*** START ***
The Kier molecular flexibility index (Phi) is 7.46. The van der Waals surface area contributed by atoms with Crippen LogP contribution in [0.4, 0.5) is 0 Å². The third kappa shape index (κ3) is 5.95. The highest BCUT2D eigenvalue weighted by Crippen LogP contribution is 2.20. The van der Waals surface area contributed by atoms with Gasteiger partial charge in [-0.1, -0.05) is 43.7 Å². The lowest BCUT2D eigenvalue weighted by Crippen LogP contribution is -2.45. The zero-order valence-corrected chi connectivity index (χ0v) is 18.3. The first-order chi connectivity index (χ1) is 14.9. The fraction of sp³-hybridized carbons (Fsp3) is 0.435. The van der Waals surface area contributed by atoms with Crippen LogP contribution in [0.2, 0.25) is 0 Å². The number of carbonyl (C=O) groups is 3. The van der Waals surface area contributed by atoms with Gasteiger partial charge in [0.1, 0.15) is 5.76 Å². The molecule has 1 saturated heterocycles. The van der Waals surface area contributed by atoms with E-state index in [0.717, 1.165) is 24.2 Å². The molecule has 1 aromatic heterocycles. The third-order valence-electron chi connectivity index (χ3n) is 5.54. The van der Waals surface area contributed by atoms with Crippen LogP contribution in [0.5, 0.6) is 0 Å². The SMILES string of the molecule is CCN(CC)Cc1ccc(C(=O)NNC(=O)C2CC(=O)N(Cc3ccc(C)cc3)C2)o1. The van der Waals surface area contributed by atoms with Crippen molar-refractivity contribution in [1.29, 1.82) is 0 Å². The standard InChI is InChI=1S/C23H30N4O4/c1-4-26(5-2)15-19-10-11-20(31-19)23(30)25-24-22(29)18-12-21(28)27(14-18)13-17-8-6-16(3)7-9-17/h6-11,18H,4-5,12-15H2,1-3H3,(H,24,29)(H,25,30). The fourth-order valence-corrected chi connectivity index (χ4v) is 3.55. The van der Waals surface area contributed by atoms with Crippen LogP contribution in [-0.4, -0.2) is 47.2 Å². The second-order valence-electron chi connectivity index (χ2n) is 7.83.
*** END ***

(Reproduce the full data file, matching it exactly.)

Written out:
The Kier molecular flexibility index (Phi) is 7.46. The van der Waals surface area contributed by atoms with Crippen LogP contribution in [0.4, 0.5) is 0 Å². The third kappa shape index (κ3) is 5.95. The highest BCUT2D eigenvalue weighted by Crippen LogP contribution is 2.20. The van der Waals surface area contributed by atoms with Gasteiger partial charge in [-0.1, -0.05) is 43.7 Å². The lowest BCUT2D eigenvalue weighted by Crippen LogP contribution is -2.45. The zero-order valence-corrected chi connectivity index (χ0v) is 18.3. The first-order chi connectivity index (χ1) is 14.9. The fraction of sp³-hybridized carbons (Fsp3) is 0.435. The van der Waals surface area contributed by atoms with Crippen LogP contribution in [0.2, 0.25) is 0 Å². The number of carbonyl (C=O) groups is 3. The van der Waals surface area contributed by atoms with Gasteiger partial charge in [0.1, 0.15) is 5.76 Å². The molecule has 1 saturated heterocycles. The van der Waals surface area contributed by atoms with E-state index in [0.717, 1.165) is 24.2 Å². The molecule has 1 aromatic heterocycles. The third-order valence-electron chi connectivity index (χ3n) is 5.54. The van der Waals surface area contributed by atoms with Crippen LogP contribution in [0.5, 0.6) is 0 Å². The SMILES string of the molecule is CCN(CC)Cc1ccc(C(=O)NNC(=O)C2CC(=O)N(Cc3ccc(C)cc3)C2)o1. The van der Waals surface area contributed by atoms with Crippen molar-refractivity contribution in [1.29, 1.82) is 0 Å². The standard InChI is InChI=1S/C23H30N4O4/c1-4-26(5-2)15-19-10-11-20(31-19)23(30)25-24-22(29)18-12-21(28)27(14-18)13-17-8-6-16(3)7-9-17/h6-11,18H,4-5,12-15H2,1-3H3,(H,24,29)(H,25,30). The fourth-order valence-corrected chi connectivity index (χ4v) is 3.55. The van der Waals surface area contributed by atoms with Crippen LogP contribution in [-0.4, -0.2) is 47.2 Å². The second-order valence-electron chi connectivity index (χ2n) is 7.83.